Creating Jobs for Africa’s Growing Population


  • Africa’s working age population is expected to grow by 450 million people, or close to 70 percent, by 2035.
  • New analysis shows that without effective policy change, there will only be about 100 million new jobs for this growing cadre of working people.
  • But with well-targeted capital investments (physical and human), and policies fostering competitiveness and productivity, Africa’s larger and younger work force has the potential to transform the continent for the better.

Africa’s population is growing faster than jobs are created, and whether the trend continues or can be reversed will have much to do with whether the continent generates prosperity or instability in the coming decades.

This is a conclusion of The Africa Competitiveness Report 2017, released today by the World Economic Forum, the African Development Bank, and the World Bank Group.

With the right combination of policies implemented speedily and effectively, Africa can turn its growing working-age population into a “demographic dividend” in which incomes rise, families can save and invest, cities offer affordable housing, productivity rises, and more investments can take place.

Failure to strengthen government institutions, improve infrastructure, and promote near- and long-term job creation will lead to a widening gap between the rising population and available employment. The report projects that Africa’s working age population should grow by 450 million people but that the continent’s economies, without significant policy reform, will likely produce only 100 million new jobs.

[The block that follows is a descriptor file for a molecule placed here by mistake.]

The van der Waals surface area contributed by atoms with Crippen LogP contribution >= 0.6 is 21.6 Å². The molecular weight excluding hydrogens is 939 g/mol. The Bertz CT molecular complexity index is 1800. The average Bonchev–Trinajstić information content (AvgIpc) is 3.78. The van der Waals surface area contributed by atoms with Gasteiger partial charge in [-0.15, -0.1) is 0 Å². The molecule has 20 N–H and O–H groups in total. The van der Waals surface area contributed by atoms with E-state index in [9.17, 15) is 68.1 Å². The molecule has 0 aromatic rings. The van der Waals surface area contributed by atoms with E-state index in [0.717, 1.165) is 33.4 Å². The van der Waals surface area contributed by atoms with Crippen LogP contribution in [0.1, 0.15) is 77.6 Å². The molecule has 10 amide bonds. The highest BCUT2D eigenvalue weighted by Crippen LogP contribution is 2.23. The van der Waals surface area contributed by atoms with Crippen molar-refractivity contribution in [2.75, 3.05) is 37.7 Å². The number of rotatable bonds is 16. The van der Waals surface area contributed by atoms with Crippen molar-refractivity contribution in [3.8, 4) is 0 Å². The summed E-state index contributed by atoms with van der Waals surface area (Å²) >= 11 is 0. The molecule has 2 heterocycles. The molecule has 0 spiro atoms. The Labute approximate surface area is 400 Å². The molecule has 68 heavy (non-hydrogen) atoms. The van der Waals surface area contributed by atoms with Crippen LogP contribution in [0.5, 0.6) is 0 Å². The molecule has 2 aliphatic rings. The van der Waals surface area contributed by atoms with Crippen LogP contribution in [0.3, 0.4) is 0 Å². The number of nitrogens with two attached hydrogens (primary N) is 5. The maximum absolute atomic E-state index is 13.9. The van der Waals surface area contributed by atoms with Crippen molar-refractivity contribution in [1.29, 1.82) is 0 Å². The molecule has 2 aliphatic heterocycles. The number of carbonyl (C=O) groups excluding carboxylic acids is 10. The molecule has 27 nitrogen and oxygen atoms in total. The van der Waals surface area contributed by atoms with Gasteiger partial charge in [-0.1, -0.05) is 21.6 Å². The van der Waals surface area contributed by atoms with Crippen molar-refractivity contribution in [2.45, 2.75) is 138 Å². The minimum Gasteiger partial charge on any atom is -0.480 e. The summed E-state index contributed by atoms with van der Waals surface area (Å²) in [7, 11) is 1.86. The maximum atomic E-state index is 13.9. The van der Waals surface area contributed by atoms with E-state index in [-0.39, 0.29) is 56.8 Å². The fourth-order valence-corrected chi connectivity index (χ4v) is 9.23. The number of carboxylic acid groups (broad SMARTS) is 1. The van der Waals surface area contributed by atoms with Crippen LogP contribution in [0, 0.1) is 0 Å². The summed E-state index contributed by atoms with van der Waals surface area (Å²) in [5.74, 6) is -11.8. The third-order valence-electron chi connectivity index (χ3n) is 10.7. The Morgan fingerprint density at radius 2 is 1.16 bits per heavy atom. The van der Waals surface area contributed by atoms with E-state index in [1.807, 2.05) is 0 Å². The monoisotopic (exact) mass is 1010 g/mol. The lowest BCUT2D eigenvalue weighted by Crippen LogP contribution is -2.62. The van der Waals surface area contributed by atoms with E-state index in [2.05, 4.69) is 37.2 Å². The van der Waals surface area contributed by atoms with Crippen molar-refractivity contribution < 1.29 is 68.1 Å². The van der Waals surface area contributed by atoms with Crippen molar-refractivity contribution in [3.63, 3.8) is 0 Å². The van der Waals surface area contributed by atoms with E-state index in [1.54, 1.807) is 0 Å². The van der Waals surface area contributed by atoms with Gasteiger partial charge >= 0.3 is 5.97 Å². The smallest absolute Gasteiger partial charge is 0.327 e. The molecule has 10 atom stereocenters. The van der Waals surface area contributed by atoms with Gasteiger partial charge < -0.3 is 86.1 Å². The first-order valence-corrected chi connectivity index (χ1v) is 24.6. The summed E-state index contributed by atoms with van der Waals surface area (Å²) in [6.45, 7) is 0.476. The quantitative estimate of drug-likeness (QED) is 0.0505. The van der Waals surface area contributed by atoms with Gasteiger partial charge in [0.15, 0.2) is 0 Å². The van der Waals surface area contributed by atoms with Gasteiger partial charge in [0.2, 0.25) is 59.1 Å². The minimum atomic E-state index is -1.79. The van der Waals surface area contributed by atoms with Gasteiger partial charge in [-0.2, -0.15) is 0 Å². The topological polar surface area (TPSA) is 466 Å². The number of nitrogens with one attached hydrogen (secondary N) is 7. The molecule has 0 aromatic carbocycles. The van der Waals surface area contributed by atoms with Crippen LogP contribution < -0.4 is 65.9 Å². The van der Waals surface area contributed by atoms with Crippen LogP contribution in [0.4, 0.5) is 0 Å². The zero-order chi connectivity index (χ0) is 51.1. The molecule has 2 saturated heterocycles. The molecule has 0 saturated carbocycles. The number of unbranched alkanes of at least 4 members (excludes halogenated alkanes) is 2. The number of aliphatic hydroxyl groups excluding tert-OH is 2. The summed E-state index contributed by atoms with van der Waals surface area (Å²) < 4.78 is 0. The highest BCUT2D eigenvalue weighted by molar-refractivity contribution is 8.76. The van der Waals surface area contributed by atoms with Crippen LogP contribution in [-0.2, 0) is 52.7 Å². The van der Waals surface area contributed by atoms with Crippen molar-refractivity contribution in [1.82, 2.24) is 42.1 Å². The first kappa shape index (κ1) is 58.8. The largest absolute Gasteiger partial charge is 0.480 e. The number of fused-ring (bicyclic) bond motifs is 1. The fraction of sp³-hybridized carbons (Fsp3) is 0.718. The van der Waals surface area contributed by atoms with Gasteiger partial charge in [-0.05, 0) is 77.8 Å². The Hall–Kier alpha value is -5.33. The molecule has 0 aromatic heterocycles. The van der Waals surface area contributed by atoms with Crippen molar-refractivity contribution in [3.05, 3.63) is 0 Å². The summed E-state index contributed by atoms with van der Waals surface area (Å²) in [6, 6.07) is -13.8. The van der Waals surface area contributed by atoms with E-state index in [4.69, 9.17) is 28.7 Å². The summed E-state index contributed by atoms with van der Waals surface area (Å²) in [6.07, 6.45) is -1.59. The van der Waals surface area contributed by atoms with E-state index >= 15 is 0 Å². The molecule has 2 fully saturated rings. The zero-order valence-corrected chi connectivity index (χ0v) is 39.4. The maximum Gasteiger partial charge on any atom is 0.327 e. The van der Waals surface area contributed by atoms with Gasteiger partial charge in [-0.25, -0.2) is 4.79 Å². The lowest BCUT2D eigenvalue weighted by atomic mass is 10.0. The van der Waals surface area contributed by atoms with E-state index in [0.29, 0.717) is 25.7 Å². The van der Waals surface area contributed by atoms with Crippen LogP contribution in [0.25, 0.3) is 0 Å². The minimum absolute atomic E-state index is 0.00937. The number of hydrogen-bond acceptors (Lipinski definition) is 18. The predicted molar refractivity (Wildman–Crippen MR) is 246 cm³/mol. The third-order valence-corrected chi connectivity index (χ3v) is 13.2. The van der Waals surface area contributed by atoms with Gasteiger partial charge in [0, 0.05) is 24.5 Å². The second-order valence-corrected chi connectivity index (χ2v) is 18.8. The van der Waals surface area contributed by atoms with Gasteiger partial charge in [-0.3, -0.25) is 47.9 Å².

Despite challenging trends, the report offers a positive outlook, grounded in Africa’s economic performance over the past decade and the growing awareness among governments of the need for reform.

" A growing labor force and a large and emerging consumer market hold the promise of significant growth opportunities. "

The Africa Competitiveness Report 2017

“Looking ahead, the continent’s young and increasing population presents an unprecedented opportunity to spur rapid development,” Akinwumi Adesina, President of the African Development Bank, Jim Yong Kim, President of the World Bank Group, and Klaus Schwab, Executive Chairman of the World Economic Forum, write in the report’s preface. “A growing labor force and a large and emerging consumer market hold the promise of significant growth opportunities.”

The report, which includes detailed country-specific data, prescribes a number of policy reforms to improve the quality of institutions, infrastructure, skills and adoption of new technology. It recommends initiatives tailored to particular country and regional needs, with a special emphasis on the challenges and opportunities posed by rapid urbanization across Africa.

In the short term, sector-specific reforms focusing on labor-intensive sectors such as agribusiness, construction, and micro-enterprises, targeted support for vulnerable regions, regional trade integration to help develop manufacturing, and greater economic diversification have the potential to spark rapid job growth. Longer term reforms should focus on strengthening institutions, improving infrastructure, accelerating technology adoption, and enhancing job skills will be critical.

The overall aim is job creation.

“The concrete possibility of ‘reaping the demographic dividend,’” the report states, “depends crucially on the extent to which the working-age population is actually employed.”